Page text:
Monday, June 17, 2019

Going, Going, Gone!

During their 3-day meeting in Baltimore, the Bishops of the United States listened to a presentation by Bishop Robert Barron (LA Auxiliary, Chair of the USCCB's Committee on Evangelization and Catechesis, and best known for his "Word on Fire"). Barron spoke about young people leaving the Church and what might possibly be done about it. According to Barron, "Half the kids that we baptized and confirmed in the last 30 years are now ex-Catholics or unaffiliated."  He repeated the now familiar statistic that, for everyone who joins the Church, six (or more precisely 6.45) leave, and that the median age for leaving is now 13. Most leave, studies suggest, because they simply do not believe what the Church teaches and have just drifted off.  Most, he claimed, are more ambivalent about religion than hostile.

Barron is a controversial figure, and he considerably complicated his case by referencing an even more controversial figure, the Canadian psychologist Jordan Peterson. Putting all that aside, however, the subject is certainly one of the most important issues facing the contemporary Church in the United States, whether or not Barron (an anyone else) can identify an alternative path for adequately addressing it.

This issue is especially important and pressing because our contemporary context is so different from the way things used to be. Undoubtedly, there were always Catholics who were indifferent (or even hostile) to the Church, but that was in a society in which Church membership was presumed and a certain minimal conformity was widely expected. On  the one hand, this may have masked real alienation that ought to have been better attended to. On the other, however, it posed fewer obstacles to the Church's mission in the present and to passing on the faith to each subsequent generation. "A culture that takes its life from a religion is no doubt better than one that does not," Thomas Merton noted in 1941. But then, Merton continued, "the distinction often becomes lost between the kind of acts that belong to the religious life and the kinds of activities that are entirely customary and traditional and totally human in their significance" (Journals, October 18, 1941)

In any event, we no longer have the luxury of living in such a culture. All that has changed, and the greatest mistake is to continue acting as if little or nothing has changed. I am reminded of Hannah Arendt's observation: "We live in a world whose main feature is change, a world in which change itself has become a matter of course to such an extent that we are in danger of forgetting that which has changed altogether." (Cf. "Karl Marx and the Tradition of Western Political thought," in Thinking Without a Bannister: Essays in Understanding 195301975," ed. Jerome Kohn, Schocken Books, 2018).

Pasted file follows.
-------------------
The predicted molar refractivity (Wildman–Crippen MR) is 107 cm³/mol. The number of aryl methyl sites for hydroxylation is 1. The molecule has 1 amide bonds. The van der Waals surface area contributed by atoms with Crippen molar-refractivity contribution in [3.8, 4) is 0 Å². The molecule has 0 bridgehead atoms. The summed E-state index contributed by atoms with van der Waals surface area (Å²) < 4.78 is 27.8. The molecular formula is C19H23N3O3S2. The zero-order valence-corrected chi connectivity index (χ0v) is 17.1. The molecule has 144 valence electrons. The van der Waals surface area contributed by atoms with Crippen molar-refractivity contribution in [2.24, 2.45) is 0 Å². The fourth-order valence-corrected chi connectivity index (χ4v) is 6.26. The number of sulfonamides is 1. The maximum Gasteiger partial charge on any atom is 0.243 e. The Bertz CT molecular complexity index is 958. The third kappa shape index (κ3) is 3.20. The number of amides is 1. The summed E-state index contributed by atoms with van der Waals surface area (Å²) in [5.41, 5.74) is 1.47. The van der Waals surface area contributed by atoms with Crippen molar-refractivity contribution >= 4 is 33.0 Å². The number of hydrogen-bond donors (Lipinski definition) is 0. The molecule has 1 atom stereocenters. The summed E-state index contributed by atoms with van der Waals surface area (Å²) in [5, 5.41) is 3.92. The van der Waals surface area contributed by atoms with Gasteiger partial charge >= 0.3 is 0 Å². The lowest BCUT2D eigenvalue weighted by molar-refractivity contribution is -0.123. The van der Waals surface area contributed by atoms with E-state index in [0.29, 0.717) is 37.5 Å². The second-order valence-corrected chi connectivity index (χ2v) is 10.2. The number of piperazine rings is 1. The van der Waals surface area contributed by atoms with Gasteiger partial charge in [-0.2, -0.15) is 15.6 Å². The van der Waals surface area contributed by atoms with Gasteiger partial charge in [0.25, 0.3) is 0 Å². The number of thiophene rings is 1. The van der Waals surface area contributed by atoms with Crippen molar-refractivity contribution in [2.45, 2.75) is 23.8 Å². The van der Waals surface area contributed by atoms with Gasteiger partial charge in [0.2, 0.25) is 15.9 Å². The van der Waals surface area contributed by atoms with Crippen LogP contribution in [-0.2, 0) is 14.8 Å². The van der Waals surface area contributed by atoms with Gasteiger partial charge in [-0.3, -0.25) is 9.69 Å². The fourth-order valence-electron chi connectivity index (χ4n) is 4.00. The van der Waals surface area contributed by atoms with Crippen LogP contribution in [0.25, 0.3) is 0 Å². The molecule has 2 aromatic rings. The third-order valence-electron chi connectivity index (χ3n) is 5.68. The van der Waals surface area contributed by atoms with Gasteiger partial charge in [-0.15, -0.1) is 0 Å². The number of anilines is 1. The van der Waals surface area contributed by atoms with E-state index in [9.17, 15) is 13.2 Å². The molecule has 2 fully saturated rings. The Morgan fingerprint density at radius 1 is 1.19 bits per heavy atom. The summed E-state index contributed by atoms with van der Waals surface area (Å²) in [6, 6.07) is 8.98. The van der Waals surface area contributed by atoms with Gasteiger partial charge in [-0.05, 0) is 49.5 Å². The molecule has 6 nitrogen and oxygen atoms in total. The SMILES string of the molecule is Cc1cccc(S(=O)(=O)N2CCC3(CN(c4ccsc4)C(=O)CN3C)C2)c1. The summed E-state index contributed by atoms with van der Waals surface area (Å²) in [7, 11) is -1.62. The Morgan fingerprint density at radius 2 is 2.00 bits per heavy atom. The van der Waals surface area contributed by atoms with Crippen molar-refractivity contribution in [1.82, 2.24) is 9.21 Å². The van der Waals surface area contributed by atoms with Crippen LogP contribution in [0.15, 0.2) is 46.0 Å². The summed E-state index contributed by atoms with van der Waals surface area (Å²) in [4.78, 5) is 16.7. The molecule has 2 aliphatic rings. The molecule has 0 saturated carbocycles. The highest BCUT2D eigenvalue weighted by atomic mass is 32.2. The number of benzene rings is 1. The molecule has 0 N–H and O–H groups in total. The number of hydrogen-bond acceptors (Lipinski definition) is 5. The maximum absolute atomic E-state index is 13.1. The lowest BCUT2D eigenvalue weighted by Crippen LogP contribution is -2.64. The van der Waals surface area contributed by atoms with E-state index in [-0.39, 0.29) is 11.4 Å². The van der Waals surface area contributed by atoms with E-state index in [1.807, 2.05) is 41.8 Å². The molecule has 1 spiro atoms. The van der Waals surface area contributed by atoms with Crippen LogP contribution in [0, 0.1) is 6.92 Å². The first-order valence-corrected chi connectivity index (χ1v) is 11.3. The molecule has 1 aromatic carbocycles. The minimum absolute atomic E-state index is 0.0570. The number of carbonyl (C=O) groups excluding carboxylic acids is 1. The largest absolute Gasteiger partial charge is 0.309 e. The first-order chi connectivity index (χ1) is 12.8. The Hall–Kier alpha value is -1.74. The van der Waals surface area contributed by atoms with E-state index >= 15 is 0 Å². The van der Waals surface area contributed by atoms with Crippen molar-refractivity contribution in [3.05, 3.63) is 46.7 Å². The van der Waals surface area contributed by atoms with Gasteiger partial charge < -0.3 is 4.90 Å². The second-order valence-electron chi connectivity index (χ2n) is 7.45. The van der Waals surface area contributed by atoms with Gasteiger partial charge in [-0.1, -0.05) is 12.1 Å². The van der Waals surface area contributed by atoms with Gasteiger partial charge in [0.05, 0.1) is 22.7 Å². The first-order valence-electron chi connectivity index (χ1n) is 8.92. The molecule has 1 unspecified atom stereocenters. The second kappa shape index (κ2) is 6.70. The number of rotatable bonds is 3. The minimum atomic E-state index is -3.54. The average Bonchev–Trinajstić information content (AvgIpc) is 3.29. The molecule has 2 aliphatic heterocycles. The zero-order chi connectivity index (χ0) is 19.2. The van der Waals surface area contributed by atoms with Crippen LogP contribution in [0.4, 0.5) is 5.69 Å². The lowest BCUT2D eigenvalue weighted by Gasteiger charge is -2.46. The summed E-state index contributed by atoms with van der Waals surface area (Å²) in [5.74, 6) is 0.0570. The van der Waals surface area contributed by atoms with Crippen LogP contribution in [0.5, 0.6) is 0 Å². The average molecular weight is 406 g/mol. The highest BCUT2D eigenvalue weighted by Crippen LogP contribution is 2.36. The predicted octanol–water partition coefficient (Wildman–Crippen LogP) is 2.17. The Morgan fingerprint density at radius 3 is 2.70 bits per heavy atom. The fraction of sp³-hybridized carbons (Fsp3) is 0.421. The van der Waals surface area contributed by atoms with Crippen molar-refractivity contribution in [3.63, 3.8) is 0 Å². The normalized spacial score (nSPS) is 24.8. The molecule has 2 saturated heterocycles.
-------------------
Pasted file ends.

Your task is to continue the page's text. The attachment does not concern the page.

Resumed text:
One important change is that our contemporary situation makes more demands on people's comprehension of their faith and the Church's teachings than was the case in the past, since our culture constantly exposes us to alternative perspectives, and increasingly those alternatives are attractively and intelligently presented. Being better equipped to give a coherent account of one's faith when challenged (cf. 1 Peter 3:15) will always be important, and the inability to do so may leave too many of us too easily susceptible to attractive alternative perspectives, whether of science, or of history, or of the human condition in general. (At the same time, we need to be wary of one-sided, triumphalist approaches to our story which ignore or minimize our historical mistakes and present failings.)

This reality runs up against the unfortunate fact that in our current context more and more of us may approach Church the way we in this society tend to approach most things - as consumers. It must, after all, be acknowledged that one reason alternative views may be so attractive is that they can reinforce the consumerist impulse to create one's own identity, an identity that is coherent with one's desires rather than challenging of them. In fact, however, we will find little affirmation for our consumerist culture in the embracingly inclusive but morally challenging message of Jesus as presented in the New Testament.

As with most serious social problems, there are no easy or obvious answers either to what is to blame or to what should be done. Before being able to offer adequate answers, maybe more self-reflection and self-examination may be required. And what are some of the spiritual and social resources in our Catholic tradition which we can call upon to meet our needs today?

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